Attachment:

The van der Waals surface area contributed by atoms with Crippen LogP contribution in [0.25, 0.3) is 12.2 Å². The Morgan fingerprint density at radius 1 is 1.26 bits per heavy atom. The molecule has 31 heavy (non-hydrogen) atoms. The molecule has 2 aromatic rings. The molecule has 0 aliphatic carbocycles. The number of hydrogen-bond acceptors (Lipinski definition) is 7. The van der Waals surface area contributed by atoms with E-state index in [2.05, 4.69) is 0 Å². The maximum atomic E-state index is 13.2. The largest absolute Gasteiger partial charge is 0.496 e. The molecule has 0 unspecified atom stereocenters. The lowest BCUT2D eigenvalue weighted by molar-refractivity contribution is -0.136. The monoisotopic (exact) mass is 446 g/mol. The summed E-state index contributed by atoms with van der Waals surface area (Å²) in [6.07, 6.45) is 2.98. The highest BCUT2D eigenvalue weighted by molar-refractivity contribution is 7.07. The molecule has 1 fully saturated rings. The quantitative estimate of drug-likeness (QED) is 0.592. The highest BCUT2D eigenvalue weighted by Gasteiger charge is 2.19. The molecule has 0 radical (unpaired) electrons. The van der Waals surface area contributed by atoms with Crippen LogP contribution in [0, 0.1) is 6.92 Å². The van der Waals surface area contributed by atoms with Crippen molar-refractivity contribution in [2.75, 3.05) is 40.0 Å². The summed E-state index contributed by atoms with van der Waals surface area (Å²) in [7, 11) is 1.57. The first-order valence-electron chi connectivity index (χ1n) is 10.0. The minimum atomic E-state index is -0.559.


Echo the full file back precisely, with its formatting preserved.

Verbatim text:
The van der Waals surface area contributed by atoms with Crippen LogP contribution in [0.25, 0.3) is 12.2 Å². The Morgan fingerprint density at radius 1 is 1.26 bits per heavy atom. The molecule has 31 heavy (non-hydrogen) atoms. The molecule has 2 aromatic rings. The molecule has 0 aliphatic carbocycles. The number of hydrogen-bond acceptors (Lipinski definition) is 7. The van der Waals surface area contributed by atoms with E-state index in [2.05, 4.69) is 0 Å². The maximum atomic E-state index is 13.2. The largest absolute Gasteiger partial charge is 0.496 e. The molecule has 0 unspecified atom stereocenters. The lowest BCUT2D eigenvalue weighted by molar-refractivity contribution is -0.136. The monoisotopic (exact) mass is 446 g/mol. The summed E-state index contributed by atoms with van der Waals surface area (Å²) in [6.07, 6.45) is 2.98. The highest BCUT2D eigenvalue weighted by molar-refractivity contribution is 7.07. The molecule has 1 fully saturated rings. The quantitative estimate of drug-likeness (QED) is 0.592. The highest BCUT2D eigenvalue weighted by Gasteiger charge is 2.19. The molecule has 0 radical (unpaired) electrons. The van der Waals surface area contributed by atoms with Crippen LogP contribution in [0, 0.1) is 6.92 Å². The van der Waals surface area contributed by atoms with Crippen molar-refractivity contribution in [2.75, 3.05) is 40.0 Å². The summed E-state index contributed by atoms with van der Waals surface area (Å²) in [7, 11) is 1.57. The first-order valence-electron chi connectivity index (χ1n) is 10.0. The minimum atomic E-state index is -0.559.